The 2 biggest misconceptions about wound healing on the need for antibiotic ointment and the belief of needing a wound left open to the air to “scab” and accelerate healing. The most common challenge I find in dealing with nonhealing wounds is the use by the patient of OTC antibiotic ointments that they may be allergic to. This can result in contact dermatitis on top of the healing wound leading to delayed wound healing. The belief that a scab must form is also a myth as our skin does need a moist environment for skin cells to migrate across to help heal faster and with a lower risk of scarring. When a scab forms, this serves as a “roadblock” for skin cells to migrate across the wound either delaying the healing process or leading to the development of a depressed scar.

What are "stop bleeding bandages"?

Stop-bleeding bandages are usually kaolin-impregnated gauze bandages.

Kaolin is an aluminum silicate mineral derived from clay. It is thought to work as a hemostatic agent by activating the clotting cascade. It activates the Hageman factor (factor XII) when exposed to plasma. This in turn activates factors XI and prekallikrein. It has been studied in different settings. When used for ‘high flow’ wounds, meaning ones with significant oozing, it is thought to be capable of activating the clotting cascade. For superficial wounds or post-operatively in some surgical settings, it has not been shown to be as effective. This is likely because of the exposure required to the factors responsible for triggering the clotting cascade requires high flow whereas surgical bleeding may not meet that criterion.

When it comes to significant wounds for those on blood thinners, especially on the legs where it’s possible to trigger excess bleeding when varicose and spider veins are affected, the use of these bandages may be effective. However, for minor abrasions, superficial cuts, and scrapes, regular bandages or liquid bandaid will likely be as effective or more so.

Stop-bleeding bandage options available:



​Quick Stop by Curad

​Contains a cellulose-derived product that forms a soft jelly when in contact with blood. I found many papers in the peer-reviewed literature on this product.

Quick Stop uses a cellulose-derived hemostatic agent. This is thought to work by absorbing the blood. There is a hydrogel component responsible for creating a barrier for blood and adhering the patch to the bleeding site. Some studies show that it loses its adhesion to the wound at the 2-hour mark.

​HemCon Chito Gauze

​This is gauze with chitosan. Again, I found many papers in the literature on this product.

Collagen-derived hemostatic agents using chitosan are more effective than cellulose-derived products at reducing swelling, and the hemostatic effects last longer.

​Bleed Stop

​Powder form that you sprinkle on a wound, containing amylopectin derived from potatoes

​Wound Seal

​Powder form that you sprinkle on a wound, containing potassium salt and a polymer.

Microporous polysaccharide hemospheres are derived from potato starch. It is known to enhance platelet activity triggering clotting factors and the coagulation cascade within minutes. The ingredient works well.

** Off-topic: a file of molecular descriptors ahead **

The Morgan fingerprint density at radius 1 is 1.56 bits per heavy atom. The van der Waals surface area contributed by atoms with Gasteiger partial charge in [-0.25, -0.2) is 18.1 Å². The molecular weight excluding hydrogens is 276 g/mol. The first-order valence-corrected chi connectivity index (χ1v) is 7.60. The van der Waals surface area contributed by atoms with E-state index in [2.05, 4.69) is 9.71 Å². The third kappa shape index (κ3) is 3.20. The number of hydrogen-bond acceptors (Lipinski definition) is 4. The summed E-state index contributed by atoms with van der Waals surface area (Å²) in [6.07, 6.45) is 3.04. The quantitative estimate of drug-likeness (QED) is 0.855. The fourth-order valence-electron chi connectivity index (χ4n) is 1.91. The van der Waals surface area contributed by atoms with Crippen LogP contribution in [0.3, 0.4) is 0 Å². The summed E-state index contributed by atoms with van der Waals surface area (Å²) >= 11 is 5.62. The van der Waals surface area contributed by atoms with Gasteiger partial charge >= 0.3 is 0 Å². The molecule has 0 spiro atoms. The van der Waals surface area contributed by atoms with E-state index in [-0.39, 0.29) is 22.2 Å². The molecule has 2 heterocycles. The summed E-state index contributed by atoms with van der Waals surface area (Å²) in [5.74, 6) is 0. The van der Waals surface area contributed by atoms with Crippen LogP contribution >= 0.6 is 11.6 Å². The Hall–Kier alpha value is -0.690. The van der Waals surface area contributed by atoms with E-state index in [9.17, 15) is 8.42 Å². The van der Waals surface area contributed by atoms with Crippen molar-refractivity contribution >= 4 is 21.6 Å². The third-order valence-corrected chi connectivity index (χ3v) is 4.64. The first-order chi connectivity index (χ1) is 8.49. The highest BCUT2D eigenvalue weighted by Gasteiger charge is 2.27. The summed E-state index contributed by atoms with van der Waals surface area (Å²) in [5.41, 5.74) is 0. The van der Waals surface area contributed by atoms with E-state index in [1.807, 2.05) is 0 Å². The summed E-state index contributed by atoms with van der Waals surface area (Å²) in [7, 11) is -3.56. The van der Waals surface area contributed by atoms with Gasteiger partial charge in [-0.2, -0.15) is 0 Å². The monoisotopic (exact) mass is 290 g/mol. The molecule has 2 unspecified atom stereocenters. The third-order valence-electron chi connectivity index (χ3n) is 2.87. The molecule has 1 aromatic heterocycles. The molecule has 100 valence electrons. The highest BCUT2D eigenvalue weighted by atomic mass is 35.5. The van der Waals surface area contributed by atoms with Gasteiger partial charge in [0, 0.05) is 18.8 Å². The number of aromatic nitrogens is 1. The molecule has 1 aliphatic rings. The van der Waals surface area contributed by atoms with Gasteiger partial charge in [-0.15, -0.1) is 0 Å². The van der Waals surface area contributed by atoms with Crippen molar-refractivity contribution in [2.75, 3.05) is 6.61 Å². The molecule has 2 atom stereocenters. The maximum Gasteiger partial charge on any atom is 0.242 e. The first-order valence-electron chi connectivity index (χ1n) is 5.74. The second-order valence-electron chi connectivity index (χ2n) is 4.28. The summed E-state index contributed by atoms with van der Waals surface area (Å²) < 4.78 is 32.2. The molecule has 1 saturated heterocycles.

Potassium salt-based products tend to work fast when it comes to hemostasis. Blood is concentrated by the product and forms a scab quickly. The scab will fall off on its own once ready.

How should a consumer who is taking anti-coagulants decide which type of product to purchase?

Choosing a hemostatic agent while on anti-coagulants really depends on the type of wound. For superficial cuts or abrasions, there will not be much difference in the effectiveness of these products. However, for deeper wounds with some flow choosing a product with prolonged activity such as a kaolin-based, potassium-based, or collagen-based product may be better suited. That being said, the studies around these products are based on surgical use primarily. The concentration of these ingredients in these products is difficult to state given that they are not listed as active ingredients with associated concentrations. All these products (including kaolin) seem to require exerting pressure in order to work. When these products are used in the surgical setting, one of the reasons for use is to obtain hemostasis in delicate areas where applying pressure may not be easy or possible. The fact that all of these products require pressure to work makes me suspect the concentrations of these ingredients may not be at the levels studied in the medical literature.

Are there any precautions one needs to take when using a “stop bleeding” bandage or product?

The most important precaution to take is to make sure the wound is cleaned before using. If there is a tear in the skin, ensure that the skin is re-approximated if possible prior to using these to have a better potential to speed healing.

Are there any precautions when using liquid bandages? And why would you use a liquid bandage as opposed to a stop-bleeding bandage?

A liquid bandage is a nice choice for wound care. The key is to dry the wound as much as possible as it takes some time for the liquid bandage to form a seal over the wound. I tend to prefer liquid bandage simply because of the seal it creates making wound care a little easier.